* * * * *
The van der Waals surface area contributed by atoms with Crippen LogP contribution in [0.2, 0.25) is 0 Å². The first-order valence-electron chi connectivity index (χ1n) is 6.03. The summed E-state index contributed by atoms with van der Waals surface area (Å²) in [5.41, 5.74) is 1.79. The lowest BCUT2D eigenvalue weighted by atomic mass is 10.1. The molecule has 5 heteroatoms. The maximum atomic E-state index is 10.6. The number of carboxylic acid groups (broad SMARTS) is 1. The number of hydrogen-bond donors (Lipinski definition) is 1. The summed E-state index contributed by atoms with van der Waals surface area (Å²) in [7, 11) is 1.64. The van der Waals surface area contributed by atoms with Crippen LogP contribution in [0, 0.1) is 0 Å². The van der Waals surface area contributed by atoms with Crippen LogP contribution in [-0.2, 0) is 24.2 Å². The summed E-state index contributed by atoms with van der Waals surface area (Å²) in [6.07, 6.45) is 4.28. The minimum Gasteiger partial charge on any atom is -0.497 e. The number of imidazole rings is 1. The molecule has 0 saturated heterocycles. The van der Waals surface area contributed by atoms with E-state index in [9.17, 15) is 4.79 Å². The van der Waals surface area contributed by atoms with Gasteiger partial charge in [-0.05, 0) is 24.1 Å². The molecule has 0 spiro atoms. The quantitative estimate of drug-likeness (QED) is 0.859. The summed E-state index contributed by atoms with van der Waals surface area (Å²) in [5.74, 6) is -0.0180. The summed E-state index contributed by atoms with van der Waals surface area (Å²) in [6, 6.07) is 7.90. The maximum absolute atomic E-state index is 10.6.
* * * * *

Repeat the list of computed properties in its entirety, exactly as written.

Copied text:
The van der Waals surface area contributed by atoms with Crippen LogP contribution in [0.2, 0.25) is 0 Å². The first-order valence-electron chi connectivity index (χ1n) is 6.03. The summed E-state index contributed by atoms with van der Waals surface area (Å²) in [5.41, 5.74) is 1.79. The lowest BCUT2D eigenvalue weighted by atomic mass is 10.1. The molecule has 5 heteroatoms. The maximum atomic E-state index is 10.6. The number of carboxylic acid groups (broad SMARTS) is 1. The number of hydrogen-bond donors (Lipinski definition) is 1. The summed E-state index contributed by atoms with van der Waals surface area (Å²) in [7, 11) is 1.64. The van der Waals surface area contributed by atoms with Crippen LogP contribution in [0, 0.1) is 0 Å². The van der Waals surface area contributed by atoms with Crippen LogP contribution in [-0.2, 0) is 24.2 Å². The summed E-state index contributed by atoms with van der Waals surface area (Å²) in [6.07, 6.45) is 4.28. The minimum Gasteiger partial charge on any atom is -0.497 e. The number of imidazole rings is 1. The molecule has 0 saturated heterocycles. The van der Waals surface area contributed by atoms with E-state index in [9.17, 15) is 4.79 Å². The van der Waals surface area contributed by atoms with Gasteiger partial charge in [-0.05, 0) is 24.1 Å². The molecule has 0 spiro atoms. The quantitative estimate of drug-likeness (QED) is 0.859. The summed E-state index contributed by atoms with van der Waals surface area (Å²) in [5.74, 6) is -0.0180. The summed E-state index contributed by atoms with van der Waals surface area (Å²) in [6, 6.07) is 7.90. The maximum absolute atomic E-state index is 10.6.